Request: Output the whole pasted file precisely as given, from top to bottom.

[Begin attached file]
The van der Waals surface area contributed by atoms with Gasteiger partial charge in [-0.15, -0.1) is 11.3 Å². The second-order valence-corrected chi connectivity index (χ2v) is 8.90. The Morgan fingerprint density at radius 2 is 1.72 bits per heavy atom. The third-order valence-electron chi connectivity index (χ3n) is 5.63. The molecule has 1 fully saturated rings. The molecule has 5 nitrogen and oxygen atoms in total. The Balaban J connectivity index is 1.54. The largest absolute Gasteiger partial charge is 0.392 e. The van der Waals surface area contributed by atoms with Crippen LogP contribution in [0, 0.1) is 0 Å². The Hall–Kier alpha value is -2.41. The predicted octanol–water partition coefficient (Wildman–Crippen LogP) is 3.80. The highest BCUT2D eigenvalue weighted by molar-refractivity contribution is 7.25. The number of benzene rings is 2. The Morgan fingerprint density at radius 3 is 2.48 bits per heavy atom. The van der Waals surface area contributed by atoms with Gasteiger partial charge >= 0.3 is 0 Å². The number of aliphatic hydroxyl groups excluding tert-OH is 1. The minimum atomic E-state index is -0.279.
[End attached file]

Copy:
The van der Waals surface area contributed by atoms with Gasteiger partial charge in [-0.15, -0.1) is 11.3 Å². The second-order valence-corrected chi connectivity index (χ2v) is 8.90. The Morgan fingerprint density at radius 2 is 1.72 bits per heavy atom. The third-order valence-electron chi connectivity index (χ3n) is 5.63. The molecule has 1 fully saturated rings. The molecule has 5 nitrogen and oxygen atoms in total. The Balaban J connectivity index is 1.54. The largest absolute Gasteiger partial charge is 0.392 e. The van der Waals surface area contributed by atoms with Crippen LogP contribution in [0, 0.1) is 0 Å². The Hall–Kier alpha value is -2.41. The predicted octanol–water partition coefficient (Wildman–Crippen LogP) is 3.80. The highest BCUT2D eigenvalue weighted by molar-refractivity contribution is 7.25. The number of benzene rings is 2. The Morgan fingerprint density at radius 3 is 2.48 bits per heavy atom. The van der Waals surface area contributed by atoms with Gasteiger partial charge >= 0.3 is 0 Å². The number of aliphatic hydroxyl groups excluding tert-OH is 1. The minimum atomic E-state index is -0.279.